Organizations hire me as a Motivational Humorist to come in and talk to their people about managing their stress and keeping their sense of humor. So, I travel.
I have to travel to them because I can’t get them to come to my house. (I don’t know why; I have a large porch, but they keep telling me that a conference center is more “comfortable” for a conference. Go figure.) So, my life is like a scene out of the movie, “Planes, Trains and Automobiles.” Mostly planes.
Remember the quaint slogan of yore, “Fly the Friendly Skies?” That used to apply to all of us, but now that is reserved for the elite passengers in First Class. For the rest of us back in the “NO class“ section it’s a whooooole different story.
I’ve noticed that the gulf between First Class and The Rest of Us gets wider and wider all the time. They will have 4 or 5 flight attendants running around up there in First Class catering to their every whim, making sure to catch crumbs before they ever land in their laps. But, for us poor slobs back in “coach”, aka the “unwashed masses,” we get that one grouchy flight attendant who is 5 minutes from retirement and has “had it up to here” with passengers in general. At the end of my last airplane trip, the flight attendant went up and down the aisle with a Hefty bag, looking left and right saying, “Trash. Trash. Trash.” Is name calling really necessary?
Even though the captain always comes over the intercom with that stock speech inviting us to let them know if they can do anything to make the flight “more enjoyable,” don’t think for a second that they really mean it. I once told a pilot that I’d really “enjoy” a foot massage and a nice lullaby to help with my in-flight nap. I’m lucky that I didn’t land on the TSA “watch list” until the end of time.
In these post 9/11 times, airline employees are touchier than ever and you must keep your snarky comments to yourself. Planes are now “no smoking” AND “no joking” zones. I’m pretty sure they would ground the plane and toss you off just for excessive sarcasm. So, I keep my thoughts to myself, but there is a non-stop party going on in my head during the entire flight. It goes like this:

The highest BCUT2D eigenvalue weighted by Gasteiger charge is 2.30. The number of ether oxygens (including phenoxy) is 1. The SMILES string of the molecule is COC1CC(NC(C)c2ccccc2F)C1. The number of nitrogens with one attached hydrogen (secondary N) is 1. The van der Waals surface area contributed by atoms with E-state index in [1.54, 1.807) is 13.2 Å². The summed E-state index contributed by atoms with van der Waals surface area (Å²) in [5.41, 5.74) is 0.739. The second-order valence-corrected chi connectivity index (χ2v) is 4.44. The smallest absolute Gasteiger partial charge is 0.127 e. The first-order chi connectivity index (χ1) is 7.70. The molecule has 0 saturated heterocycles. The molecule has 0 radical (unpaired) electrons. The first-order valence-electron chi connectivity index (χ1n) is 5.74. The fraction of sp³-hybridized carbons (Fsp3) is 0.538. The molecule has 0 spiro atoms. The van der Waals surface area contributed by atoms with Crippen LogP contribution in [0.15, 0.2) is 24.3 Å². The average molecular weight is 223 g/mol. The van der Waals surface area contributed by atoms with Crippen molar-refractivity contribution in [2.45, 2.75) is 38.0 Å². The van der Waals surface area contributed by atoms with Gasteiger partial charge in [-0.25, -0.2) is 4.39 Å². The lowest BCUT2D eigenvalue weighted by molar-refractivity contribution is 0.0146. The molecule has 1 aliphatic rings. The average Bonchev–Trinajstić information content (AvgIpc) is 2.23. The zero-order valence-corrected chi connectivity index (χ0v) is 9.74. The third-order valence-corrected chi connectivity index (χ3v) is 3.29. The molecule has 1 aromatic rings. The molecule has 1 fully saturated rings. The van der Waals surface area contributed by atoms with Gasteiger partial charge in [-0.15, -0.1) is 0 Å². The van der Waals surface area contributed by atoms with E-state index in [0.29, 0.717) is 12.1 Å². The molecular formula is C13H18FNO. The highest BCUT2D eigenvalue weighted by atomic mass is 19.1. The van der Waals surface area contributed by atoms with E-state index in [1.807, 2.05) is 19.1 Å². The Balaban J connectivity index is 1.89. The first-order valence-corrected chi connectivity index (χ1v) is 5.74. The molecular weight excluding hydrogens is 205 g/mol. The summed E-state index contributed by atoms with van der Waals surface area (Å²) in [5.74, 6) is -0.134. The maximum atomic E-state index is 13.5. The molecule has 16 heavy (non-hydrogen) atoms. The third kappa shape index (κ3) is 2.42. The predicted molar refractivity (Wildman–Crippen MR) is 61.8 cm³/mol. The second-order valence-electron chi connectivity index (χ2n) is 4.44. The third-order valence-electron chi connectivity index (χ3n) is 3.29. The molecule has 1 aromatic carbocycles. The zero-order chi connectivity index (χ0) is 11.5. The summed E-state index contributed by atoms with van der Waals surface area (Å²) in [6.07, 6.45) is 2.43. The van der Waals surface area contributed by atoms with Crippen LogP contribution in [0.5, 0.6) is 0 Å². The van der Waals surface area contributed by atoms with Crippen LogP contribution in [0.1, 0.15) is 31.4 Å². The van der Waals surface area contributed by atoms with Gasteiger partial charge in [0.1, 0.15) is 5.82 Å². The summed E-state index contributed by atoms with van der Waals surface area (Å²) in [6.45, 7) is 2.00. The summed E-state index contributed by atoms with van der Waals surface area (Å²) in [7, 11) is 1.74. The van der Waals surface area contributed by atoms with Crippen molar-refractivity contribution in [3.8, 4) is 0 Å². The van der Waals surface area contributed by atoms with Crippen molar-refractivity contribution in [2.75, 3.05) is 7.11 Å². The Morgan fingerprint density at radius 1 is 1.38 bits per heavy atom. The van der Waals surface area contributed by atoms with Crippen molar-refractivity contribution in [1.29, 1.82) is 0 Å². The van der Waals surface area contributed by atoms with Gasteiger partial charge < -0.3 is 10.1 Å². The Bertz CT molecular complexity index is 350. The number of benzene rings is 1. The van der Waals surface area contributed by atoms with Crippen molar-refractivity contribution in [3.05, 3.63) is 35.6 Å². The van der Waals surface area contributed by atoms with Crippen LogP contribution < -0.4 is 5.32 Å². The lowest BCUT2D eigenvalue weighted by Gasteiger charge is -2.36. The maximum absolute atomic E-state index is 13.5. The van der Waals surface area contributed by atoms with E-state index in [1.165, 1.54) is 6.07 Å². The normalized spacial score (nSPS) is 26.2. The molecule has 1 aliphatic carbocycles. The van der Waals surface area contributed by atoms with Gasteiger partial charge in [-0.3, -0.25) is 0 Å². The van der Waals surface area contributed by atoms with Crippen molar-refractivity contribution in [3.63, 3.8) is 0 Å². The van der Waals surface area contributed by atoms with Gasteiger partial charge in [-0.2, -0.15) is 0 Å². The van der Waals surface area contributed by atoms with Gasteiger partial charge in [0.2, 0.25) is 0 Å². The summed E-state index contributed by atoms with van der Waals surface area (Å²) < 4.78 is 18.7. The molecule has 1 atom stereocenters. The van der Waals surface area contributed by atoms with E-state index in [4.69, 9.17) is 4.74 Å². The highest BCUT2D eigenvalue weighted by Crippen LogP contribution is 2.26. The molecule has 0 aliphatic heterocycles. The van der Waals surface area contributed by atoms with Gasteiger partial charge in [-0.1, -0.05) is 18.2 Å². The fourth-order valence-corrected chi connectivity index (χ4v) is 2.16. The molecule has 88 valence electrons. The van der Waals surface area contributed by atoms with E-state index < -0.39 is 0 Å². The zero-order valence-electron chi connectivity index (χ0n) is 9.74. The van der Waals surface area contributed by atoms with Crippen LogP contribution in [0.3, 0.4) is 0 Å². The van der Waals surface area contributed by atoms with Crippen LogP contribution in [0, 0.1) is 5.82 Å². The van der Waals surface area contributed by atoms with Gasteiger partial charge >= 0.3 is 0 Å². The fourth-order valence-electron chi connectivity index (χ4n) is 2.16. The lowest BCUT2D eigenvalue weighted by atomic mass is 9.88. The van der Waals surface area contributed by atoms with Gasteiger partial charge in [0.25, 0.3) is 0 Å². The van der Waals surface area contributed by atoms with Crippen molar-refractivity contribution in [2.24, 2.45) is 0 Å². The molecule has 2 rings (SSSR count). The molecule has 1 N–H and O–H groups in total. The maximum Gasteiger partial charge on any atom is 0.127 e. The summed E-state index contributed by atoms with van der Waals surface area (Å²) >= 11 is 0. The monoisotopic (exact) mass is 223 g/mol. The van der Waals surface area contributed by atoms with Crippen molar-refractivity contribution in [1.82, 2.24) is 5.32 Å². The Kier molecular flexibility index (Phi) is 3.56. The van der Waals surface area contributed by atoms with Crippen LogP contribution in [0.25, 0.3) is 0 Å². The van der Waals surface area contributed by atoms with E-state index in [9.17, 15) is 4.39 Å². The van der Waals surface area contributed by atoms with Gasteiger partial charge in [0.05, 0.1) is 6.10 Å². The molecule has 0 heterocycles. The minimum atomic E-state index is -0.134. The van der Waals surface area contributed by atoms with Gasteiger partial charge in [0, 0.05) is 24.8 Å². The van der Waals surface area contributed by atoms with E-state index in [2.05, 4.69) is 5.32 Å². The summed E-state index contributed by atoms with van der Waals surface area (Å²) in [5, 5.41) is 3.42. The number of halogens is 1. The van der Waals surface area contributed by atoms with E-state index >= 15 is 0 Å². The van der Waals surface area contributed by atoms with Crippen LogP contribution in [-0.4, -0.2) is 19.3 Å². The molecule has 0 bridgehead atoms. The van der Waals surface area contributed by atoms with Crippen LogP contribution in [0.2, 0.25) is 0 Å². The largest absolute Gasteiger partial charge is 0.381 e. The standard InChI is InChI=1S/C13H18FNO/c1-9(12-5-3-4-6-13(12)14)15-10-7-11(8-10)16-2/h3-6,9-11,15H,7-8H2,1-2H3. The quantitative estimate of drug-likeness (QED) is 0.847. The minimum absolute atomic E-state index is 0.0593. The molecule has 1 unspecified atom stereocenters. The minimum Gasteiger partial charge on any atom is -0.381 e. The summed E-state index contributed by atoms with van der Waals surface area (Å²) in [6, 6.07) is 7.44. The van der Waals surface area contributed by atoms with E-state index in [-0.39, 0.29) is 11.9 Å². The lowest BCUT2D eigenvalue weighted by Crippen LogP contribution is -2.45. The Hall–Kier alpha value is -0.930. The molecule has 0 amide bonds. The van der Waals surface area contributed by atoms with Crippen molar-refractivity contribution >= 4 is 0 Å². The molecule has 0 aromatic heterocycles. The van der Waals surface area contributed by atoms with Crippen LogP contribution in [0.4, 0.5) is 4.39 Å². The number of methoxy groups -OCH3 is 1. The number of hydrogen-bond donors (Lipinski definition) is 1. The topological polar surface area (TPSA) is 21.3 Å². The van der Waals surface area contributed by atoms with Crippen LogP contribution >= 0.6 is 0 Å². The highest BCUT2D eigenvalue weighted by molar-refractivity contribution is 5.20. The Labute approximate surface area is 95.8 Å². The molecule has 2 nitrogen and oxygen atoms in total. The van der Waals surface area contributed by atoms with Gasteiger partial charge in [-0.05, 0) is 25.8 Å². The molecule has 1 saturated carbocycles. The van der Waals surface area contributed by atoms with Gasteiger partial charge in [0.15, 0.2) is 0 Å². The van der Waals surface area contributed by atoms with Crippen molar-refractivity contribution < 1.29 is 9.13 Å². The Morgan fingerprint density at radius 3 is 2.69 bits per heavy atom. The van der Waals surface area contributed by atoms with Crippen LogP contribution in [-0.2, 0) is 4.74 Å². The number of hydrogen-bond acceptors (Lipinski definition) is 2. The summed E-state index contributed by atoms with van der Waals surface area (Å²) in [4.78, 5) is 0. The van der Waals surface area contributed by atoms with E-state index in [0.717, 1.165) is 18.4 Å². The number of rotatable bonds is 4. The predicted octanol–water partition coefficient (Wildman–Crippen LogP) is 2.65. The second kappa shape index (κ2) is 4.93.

What they say: “I need you to fasten your seatbelt.”
What I think: “But, I haven’t had my lesson yet!”
Them: “Your seat can be used as a flotation device.”
Me: “I didn’t know rocks could float…”
You get the idea.
The flight attendants are there for our “comfort and safety.” Most of them are extremely nice people who obviously enjoy their jobs. Others, not so much. Some will gently glide up and down the aisle with the beverage cart, imploring those of us in the aisle seats to keep our arms pulled in so we don’t get grazed. Others barrel up and down the aisle, with absolutely no regard for the welfare of our poor limbs. I once saw a beverage cart with little pieces of elbow stuck all over the sides.
And speaking of arms. Whoever designed planes with the idea that two people could somehow share ONE armrest needs a class in basic physics. I’m pretty sure I learned in kindergarten that two objects can’t occupy the same space at the same time. We’re left trying to “work it out” with a complete stranger. “Okay, you take the arm rest for the first hour and I’ll take it for the second. If the flight is late, we can alternate every 5 minutes after that.” It’s exhausting.
Despite all of its travails, flying is still the best, most efficient way to (mostly) get where you want or need to go. (Like a Motivational Humorist friend of mine says, “We’ll never get the audience to come to our houses, so we have to go the them!”) I’m still amazed that we all climb into this metal tube and it actually descends into the clouds, and then gently deposits us all in one piece a few hours later. If you keep a good attitude and realize that nearly all of the process is out of your control, you can handle the many potential irritations with humor and grace.
And, with all of the downsides of air travel, it warms my heart when the pilots come on at the end of flight to tell us all what a “pleasure” we’ve been and how much they hope we “enjoyed” our flight. Nice sentiment, but I’m still waiting for my foot rub.
c. Kay Frances 2014
Kay Frances is known as “America’s Funniest Stressbuster.” She gives humorous keynote presentations to any group that can be reached by a plane, train, automobile or combination thereof. She is the author of “The Funny Thing about Stress.” For more information, visit her website at www.KayFrances.com
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